Some women desire to be only recognized for their professional accomplishments, identifying as an attorney rather than as a woman first. They may not recognize the reward in sharing what they have learned in their own experience. Who created the customs of our profession anyway? And who is to judge what is right or wrong for an individual? Neither of those questions can be answered by black letter or case law.

As I often quote: A woman that seeks to be equal with men lacks ambition – Marilyn Monroe. I can disagree with you, but still love and respect you the same. Each person is uniquely tailored by their experience, but history has shown that our similarities bond us together stronger than our differences. I am a woman that practices law. I will share more similarities in my perspective and experience with another woman than I will with a man. I understand what it is like to be a woman, not a man. And if my experience can help another, I have a human duty to help. I help myself feel useful, serve my purpose, grow, and help my profession and community by helping another. It just so happens that I may be more helpful to more women than men in certain areas simply because I am a woman. What a gift! And I recognize the dozens of MEN and women that have helped me to come to this place where I have it all.

Your editorial and this conversation have once again reinvigorated me. I have thought for years to assist in founding the Indiana Women’s Bar Association and have excused myself from service to focus on other matters. It now seems timely to assist the movement forward of helping other women have it all too. Time to assemble! Thanks for once again opening the door!

L. Leona Frank, Attorney at Law
Indianapolis

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  1. First comment on this thread is a fitting final comment on this thread, as that the MCBA never answered Duncan's fine question, and now even Eric Holder agrees that the MCBA was in material error as to the facts: "I don't get it" from Duncan December 1, 2014 5:10 PM "The Grand Jury met for 25 days and heard 70 hours of testimony according to this article and they made a decision that no crime occurred. On what basis does the MCBA conclude that their decision was "unjust"? What special knowledge or evidence does the MCBA have that the Grand Jury hearing this matter was unaware of? The system that we as lawyers are sworn to uphold made a decision that there was insufficient proof that officer committed a crime. How can any of us say we know better what was right than the jury that actually heard all of the the evidence in this case."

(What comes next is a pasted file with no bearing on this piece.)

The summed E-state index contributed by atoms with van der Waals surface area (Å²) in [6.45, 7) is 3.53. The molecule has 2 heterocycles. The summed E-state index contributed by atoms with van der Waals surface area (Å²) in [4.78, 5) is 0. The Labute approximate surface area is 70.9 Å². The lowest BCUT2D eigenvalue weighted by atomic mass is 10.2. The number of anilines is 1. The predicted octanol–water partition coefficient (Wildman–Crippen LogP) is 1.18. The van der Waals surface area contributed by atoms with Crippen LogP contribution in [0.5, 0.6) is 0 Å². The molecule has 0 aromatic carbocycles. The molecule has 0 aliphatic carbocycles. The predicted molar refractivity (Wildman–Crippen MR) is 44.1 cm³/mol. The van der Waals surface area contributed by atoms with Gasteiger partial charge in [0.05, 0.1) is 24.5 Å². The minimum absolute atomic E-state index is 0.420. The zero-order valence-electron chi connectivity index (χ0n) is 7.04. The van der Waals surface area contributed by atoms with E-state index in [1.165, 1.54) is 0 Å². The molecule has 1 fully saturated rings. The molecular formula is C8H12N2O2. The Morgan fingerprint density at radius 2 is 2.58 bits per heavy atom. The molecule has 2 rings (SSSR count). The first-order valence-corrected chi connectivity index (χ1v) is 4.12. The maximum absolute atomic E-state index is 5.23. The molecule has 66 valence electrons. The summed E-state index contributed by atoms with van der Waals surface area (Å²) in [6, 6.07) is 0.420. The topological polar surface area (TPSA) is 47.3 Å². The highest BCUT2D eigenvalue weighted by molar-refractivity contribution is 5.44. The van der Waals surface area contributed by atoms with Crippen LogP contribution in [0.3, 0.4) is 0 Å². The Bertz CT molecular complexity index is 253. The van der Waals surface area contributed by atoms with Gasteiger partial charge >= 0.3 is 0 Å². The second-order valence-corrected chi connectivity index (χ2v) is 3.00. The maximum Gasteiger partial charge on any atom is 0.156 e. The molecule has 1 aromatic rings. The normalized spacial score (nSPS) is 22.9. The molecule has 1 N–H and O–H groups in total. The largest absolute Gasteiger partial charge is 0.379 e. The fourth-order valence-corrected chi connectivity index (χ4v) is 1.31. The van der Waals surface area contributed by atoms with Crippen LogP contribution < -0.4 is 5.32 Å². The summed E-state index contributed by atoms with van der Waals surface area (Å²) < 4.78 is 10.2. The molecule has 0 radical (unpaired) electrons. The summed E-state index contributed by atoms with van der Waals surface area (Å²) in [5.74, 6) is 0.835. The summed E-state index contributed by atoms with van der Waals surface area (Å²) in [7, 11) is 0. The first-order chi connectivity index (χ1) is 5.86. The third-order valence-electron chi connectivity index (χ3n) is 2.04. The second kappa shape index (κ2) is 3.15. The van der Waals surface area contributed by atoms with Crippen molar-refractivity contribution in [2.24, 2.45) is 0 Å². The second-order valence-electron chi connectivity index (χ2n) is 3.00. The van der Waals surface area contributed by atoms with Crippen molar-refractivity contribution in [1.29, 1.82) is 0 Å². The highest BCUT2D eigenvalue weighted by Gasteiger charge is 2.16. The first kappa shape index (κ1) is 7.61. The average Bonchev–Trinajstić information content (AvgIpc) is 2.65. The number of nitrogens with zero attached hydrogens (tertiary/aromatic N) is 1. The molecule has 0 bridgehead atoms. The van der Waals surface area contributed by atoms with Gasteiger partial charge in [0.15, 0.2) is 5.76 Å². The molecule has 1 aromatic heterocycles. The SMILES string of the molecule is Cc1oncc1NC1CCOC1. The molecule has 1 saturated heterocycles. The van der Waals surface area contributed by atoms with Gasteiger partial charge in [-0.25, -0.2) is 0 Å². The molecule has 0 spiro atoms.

2. wow is this a bunch of bs! i know the facts!

  3. MCBA .... time for a new release about your entire membership (or is it just the alter ego) being "saddened and disappointed" in the failure to lynch a police officer protecting himself in the line of duty. But this time against Eric Holder and the Federal Bureau of Investigation: "WASHINGTON — Justice Department lawyers will recommend that no civil rights charges be brought against the police officer who fatally shot an unarmed teenager in Ferguson, Mo., after an F.B.I. investigation found no evidence to support charges, law enforcement officials said Wednesday." http://www.nytimes.com/2015/01/22/us/justice-department-ferguson-civil-rights-darren-wilson.html?ref=us&_r=0

  4. Dr wail asfour lives 3 hours from the hospital,where if he gets an emergency at least he needs three hours,while even if he is on call he should be in a location where it gives him max 10 minutes to be beside the patient,they get paid double on their on call days ,where look how they handle it,so if the death of the patient occurs on weekend and these doctors still repeat same pattern such issue should be raised,they should be closer to the patient.on other hand if all the death occured on the absence of the Dr and the nurses handle it,the nurses should get trained how to function appearntly they not that good,if the Dr lives 3 hours far from the hospital on his call days he should sleep in the hospital

  5. It's a capital offense...one for you Latin scholars..